Work-life balance refers to the equilibrium between your professional endeavours such as career progression and professional development. It also refers to your personal endeavours such as your personal well-being, your relationships with friends and family, sports, and hobbies. In a professional setting, each employer and employee has their own definition of what work-life balance means. Whilst the College of Law NZ has previously noted a downward trend of lawyers suffering burnout, there is still significant room for improvement.

Work-life balance will also change during the course of your career, personal situation and stage of life. 


Here are some examples


– are the sole income generator in your household.

– do not have any responsibilities outside of work, are keen to learn and develop as quickly as possible and are comfortable spending more time at work to achieve your goals.

– have a young family and want to dedicate more time at home.

– are a semi-professional Rugby player and need time to train.

– want to dedicate more time to your studies.

– thrive on working on major matters and sometimes working extra hours are required.

So, how do you create work-life balance? There are a few ways to improve your work-life balance here’s a few recommendations;



You should identify and prioritise activities that align with your goals, whether they be personal or professional. This will allow you to minimise distractions, manage your time better, and focus on what adds value. 


Set boundaries:

To prioritise, you must allocate your time. Allocate your work, personal, and leisure hours and be firm, within reason of course. Update your calendar to reflect where you are allocating your time and reevaluate each month to ensure you are tracking towards your goals. Having a clear line between work and personal life will provide you the time to recharge and rejuvenate and reduce stress, burnout, and anxiety.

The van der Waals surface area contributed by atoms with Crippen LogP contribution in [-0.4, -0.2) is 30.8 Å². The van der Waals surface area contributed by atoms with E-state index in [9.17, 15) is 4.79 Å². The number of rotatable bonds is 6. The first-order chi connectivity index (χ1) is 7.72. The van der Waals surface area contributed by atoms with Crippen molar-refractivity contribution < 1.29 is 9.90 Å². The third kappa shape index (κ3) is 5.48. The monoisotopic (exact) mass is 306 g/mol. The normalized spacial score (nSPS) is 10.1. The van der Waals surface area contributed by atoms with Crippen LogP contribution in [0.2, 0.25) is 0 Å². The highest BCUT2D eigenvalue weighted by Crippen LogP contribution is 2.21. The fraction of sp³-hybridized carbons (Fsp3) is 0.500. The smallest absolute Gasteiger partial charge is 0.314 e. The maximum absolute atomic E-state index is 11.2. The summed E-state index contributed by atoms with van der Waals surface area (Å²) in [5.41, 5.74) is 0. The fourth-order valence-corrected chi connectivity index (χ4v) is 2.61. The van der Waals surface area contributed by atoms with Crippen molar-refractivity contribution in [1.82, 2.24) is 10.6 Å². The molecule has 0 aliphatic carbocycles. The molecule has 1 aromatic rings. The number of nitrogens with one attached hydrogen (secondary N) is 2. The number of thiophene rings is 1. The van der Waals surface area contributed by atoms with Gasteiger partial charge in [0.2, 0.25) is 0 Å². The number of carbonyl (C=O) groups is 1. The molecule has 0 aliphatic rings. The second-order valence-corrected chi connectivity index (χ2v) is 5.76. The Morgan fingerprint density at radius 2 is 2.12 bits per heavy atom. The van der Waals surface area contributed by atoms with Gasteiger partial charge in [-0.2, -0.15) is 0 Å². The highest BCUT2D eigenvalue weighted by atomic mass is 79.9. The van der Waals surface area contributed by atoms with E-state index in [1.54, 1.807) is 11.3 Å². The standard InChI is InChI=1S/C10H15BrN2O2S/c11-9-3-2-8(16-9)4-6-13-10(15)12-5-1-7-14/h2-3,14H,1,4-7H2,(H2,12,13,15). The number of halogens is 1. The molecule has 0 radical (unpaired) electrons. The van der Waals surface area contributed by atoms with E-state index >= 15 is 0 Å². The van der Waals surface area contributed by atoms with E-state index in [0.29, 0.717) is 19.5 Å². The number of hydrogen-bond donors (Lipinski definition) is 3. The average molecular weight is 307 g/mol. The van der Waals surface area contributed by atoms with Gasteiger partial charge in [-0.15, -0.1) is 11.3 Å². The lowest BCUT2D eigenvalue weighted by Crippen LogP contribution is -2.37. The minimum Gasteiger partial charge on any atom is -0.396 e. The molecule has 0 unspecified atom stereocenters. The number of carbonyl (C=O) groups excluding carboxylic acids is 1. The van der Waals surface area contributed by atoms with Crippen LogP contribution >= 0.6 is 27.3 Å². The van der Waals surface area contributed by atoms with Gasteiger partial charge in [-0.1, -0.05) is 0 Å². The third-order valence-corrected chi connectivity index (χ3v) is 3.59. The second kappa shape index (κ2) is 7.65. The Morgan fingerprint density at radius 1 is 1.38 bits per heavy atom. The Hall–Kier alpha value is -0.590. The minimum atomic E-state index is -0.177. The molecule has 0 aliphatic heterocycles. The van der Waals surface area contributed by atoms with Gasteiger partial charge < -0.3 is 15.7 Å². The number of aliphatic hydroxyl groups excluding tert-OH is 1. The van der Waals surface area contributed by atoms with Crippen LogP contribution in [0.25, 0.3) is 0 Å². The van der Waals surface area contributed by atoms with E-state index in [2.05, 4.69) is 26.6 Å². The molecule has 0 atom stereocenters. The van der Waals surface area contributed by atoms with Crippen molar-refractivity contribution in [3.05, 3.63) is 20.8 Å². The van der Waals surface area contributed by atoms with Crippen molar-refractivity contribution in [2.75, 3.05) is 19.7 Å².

Ensure you have open communication with your employer. If working from home 1-2 days a week increases your productivity, reduces your travel time, and provides you with more family time, have a discussion with your manager. See if you can implement a work-from-home arrangement. You’ll need to meet with clients and attend offsite meetings or court hearings, which should be prioritised. A balanced work and personal life allows you to build better relationships personally and professionally by reducing stress.



Prioritise self-care, like playing your favourite sport or attending a local music event. Socialising with friends and family and integrating meditation will improve your mental health. Rather than having your work and personal life competing for time, you’ll achieve a more balanced lifestyle and increased overall satisfaction.

Within the legal profession, fluctuations in workload are inevitable. It’s important to acknowledge this reality and foster a culture of balance. For instance, in some situations, being rigid with work hours may not be feasible or conducive to achieving the desired result. As in busy times like preparing for a court trial or being part of a major transaction,

Engage in negotiations with your manager to accommodate the increase in workload. This could involve exploring options like additional holidays or banking extra hours worked. For those who have given long tenure to their employer, the possibility of taking a sabbatical to manage both your workload effectively and maintain a good balance.

Ultimately, work-life balance can mean a variety of things for each individual. Setting boundaries, using time management, prioritisation and communication. Focusing on self-care will build resilience, remove the stress of competing priorities and create a harmonious work-life balance. 

If you are looking for a new role that provides you with a better work-life balance, then find out more about Tyler Wren’s Legal recruitment here